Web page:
“Can you go talk to him?”
I was fearless in those day. I was a dead-an walking. I was Strider from the Lord of the Rings in my black cape. I was a Ranger. I went downstairs, walked up to the car, and said;
“Michelle wants to talk to you.”
There’s a bar around the corner. Will an hour from now do?”
I wanted to prepare Michelle, put a white light of protection around her. Playing at playing with Satan, was over. Time to wake up.
The Process Church of The Final Judgment
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The Process, or in full, The Process Church of the Final Judgment, commonly known by non-members as the Process Church, was a religious group that flourished in the 1960s and 1970s, founded by the English couple Mary Anne and Robert DeGrimston (originally Robert Moor and Mary Anne MacLean). Originally headquartered in London, it had developed as a splinter group from Scientology, so that they were declared “suppressive persons” by L. Ron Hubbard in December 1965. In 1966, members of the group underwent a social implosion and moved to Xtul on Mexico’s Yucatan peninsula, where they developed “processean” theology (which differs from, and is unrelated to process theology). They later established a base of operations in the United States in New Orleans.
Lyman grew up in California and Oregon. As a young man, according to the music newsletter The Broadside of Boston, he spent a number of years traveling the country and learning harmonica and banjo from such musicians as Brother Percy Randolph and Obray Ramsey.
During a period in the early 1960s, Lyman lived in New York City, where he associated with other artists, filmmakers, musicians and writers. He was a friend of underground filmmaker Jonas Mekas, which led to the studios of Andy Warhol and Bruce Conner. He learned the art of filmmaking from Conner and made some films with him.
|“||Mel Lyman played harmonica like no one under the sun / Mel Lyman didn’t just play harmonica, he was one. – Landis MacKellar||”|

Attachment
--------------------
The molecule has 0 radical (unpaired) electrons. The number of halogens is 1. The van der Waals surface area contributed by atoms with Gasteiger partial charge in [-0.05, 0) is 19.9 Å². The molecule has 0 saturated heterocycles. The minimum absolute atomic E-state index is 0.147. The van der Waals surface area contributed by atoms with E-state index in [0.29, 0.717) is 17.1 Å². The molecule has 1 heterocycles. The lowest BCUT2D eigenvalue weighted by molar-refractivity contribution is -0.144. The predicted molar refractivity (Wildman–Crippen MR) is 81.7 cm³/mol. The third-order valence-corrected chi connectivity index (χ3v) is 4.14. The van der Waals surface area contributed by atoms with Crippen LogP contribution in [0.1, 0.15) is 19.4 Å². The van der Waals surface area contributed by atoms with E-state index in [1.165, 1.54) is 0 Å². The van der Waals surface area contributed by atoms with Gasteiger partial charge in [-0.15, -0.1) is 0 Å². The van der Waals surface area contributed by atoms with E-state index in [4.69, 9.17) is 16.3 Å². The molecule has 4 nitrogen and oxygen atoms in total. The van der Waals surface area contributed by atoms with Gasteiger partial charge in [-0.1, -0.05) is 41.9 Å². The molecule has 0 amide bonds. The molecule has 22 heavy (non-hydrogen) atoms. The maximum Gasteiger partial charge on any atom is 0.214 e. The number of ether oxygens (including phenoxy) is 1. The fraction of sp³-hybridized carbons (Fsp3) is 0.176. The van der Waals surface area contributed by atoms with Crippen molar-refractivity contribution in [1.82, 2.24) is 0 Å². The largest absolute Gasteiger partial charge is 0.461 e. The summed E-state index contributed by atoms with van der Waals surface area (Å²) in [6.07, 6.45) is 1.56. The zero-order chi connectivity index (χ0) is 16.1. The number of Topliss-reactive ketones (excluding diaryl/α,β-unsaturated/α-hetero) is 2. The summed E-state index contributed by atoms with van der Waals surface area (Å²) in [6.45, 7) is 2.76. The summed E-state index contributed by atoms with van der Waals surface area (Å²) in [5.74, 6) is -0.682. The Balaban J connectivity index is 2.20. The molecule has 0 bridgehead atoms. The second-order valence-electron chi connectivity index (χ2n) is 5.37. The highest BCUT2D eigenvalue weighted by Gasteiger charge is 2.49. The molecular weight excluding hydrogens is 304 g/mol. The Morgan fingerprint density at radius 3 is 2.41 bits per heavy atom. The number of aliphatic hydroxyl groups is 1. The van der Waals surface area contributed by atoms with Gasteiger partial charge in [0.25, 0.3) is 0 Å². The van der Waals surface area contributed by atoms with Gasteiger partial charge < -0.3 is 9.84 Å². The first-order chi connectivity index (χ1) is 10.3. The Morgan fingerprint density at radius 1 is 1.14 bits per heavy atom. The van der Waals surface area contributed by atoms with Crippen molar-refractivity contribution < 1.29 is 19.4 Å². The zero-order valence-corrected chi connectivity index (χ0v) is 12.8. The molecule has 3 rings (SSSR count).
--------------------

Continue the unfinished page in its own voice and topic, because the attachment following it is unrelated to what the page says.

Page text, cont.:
In 1963 Lyman joined Jim Kweskin’s Boston-based jug band as a banjo and harmonica player. Lyman, once called “the Grand Old Man of the ‘blues’ harmonica in his mid-twenties”, is remembered in folk music circles for playing a 20-minute improvisation on the traditional hymn “Rock of Ages” at the end of the 1965 Newport Folk Festival to the riled crowd streaming out after Bob Dylan’s famous appearance with an electric band. Some felt that Lyman, primarily an acoustic musician, was delivering a wordless counterargument to Dylan’s new-found rock direction. Irwin Silber, editor of Sing Out Magazine, wrote that Lyman’s “mournful and lonesome harmonica” provided “the most optimistic note of the evening”.
In 1966, supported and funded by Mekas, Lyman published his first book, Autobiography of a World Savior, which set out to reformulate spiritual truths and occult history in a new way. In 1971, Lyman published Mirror at the End of the Road, derived from letters he wrote during his formative years, starting in 1958 from his initial attempts to learn and become a musician, through the early 1960s as his life widened and deepened musically and personally. The last entries are from 1966 which simply express the profound joys and deepest losses which defined and gave his life direction and meaning in the years ahead. The key to the book and the life he lived afterwards are stated simply in the dedication at the beginning “To Judy who made me live with a broken heart”.
The Lyman Family
- The Fort Hill Community
It was his relationship with Judy Silver that brought him to Boston in 1963. Again, Lyman became acquainted with many artists and musicians in the vibrant Boston scene, including Timothy Leary‘s group of LSD enthusiasts, International Foundation for Internal Freedom (IFIF). Lyman was involved for a very short time and, against his wishes, so was Judy. Knowing LSD’s power, he felt she was not ready but stated “the bastards at IFIF gave her acid … I told her not to take it. I knew her head couldn’t take it.” Lyman’s fears turned out to be justified and she left college and returned to her parents in Kansas. According to one of the anonymous sources interviewed by David Felton for Rolling Stone, “Judy got all fucked up – this is his second old lady – I mean like she got really twisted. I don’t know if it was the acid or the scene or whatever, but she split. She went back to Kansas. She was totally out of the picture by the summer of 1963. Judy is probably the most important thing in Mel’s life. He worshipped Judy, really loved her. Then she split, you know? She couldn’t help it, she was totally freaked out. They took her away.” Lyman was by all accounts very charismatic and later, after Judy had left, a community or family naturally tended to grow up around him. At some point thereafter Lyman began to view himself as destined for a role as a spiritual force and leader.